Furthermore, vast information systems and networks are built to keep the riding public well-informed enough to make travel decisions. In stations themselves, there are monitors displaying real-time information on how trains are running vis-à-vis their scheduled arrivals and departures and changes in the schedules themselves. Available information on the pipeline of train arrivals also goes two or three trains back so that commuters know how close or far behind the train they need to get on is. Most basic of all is a stable timetable or schedule. Booklets where one can look up every train arrival and departure time at any station over the entire network are given out for free. Passengers are able to plan their entire days or even weeks in advance to the minute around these schedules.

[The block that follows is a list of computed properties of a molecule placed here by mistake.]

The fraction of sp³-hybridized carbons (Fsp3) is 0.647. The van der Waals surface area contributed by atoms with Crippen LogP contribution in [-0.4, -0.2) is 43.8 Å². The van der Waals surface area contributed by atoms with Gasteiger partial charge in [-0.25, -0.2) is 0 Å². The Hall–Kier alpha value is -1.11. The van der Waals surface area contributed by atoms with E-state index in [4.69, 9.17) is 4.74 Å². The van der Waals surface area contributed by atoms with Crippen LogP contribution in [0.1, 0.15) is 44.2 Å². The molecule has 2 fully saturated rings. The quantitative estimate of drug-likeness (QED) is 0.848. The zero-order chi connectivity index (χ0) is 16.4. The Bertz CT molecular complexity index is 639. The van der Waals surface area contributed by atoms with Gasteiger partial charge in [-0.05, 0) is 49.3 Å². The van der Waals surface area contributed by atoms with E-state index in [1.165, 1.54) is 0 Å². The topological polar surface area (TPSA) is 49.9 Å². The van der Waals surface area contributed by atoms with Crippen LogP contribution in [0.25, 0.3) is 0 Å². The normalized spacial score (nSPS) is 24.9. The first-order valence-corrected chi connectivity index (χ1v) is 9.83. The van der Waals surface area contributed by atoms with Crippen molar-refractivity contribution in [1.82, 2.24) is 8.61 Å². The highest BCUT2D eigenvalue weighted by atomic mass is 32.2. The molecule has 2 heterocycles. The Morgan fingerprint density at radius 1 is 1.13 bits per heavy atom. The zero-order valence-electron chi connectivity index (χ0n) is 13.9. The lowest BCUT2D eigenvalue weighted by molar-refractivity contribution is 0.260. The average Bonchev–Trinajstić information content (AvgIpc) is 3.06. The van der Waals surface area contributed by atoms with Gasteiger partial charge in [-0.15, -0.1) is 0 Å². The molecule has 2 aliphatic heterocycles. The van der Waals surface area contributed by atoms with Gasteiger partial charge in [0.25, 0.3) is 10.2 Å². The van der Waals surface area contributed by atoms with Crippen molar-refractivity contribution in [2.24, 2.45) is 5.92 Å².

Suffice to say, a truly excellent world-class train system is orders of magnitude beyond anything that Filipinos are currently capable of building and operating or even imagining. At the moment, Filipinos are stuck at merely getting their trains to work and, worse, even just getting the trains they buy to fit the rails they laid. An entire “national debate” on the fate of a 1940s-era public utility vehicle –the jeepney — competes with discussions around the problems beleaguering Filipinos’ train systems. Both “debates” are emotionally-charged but, unfortunately, equally intellectually-impoverished.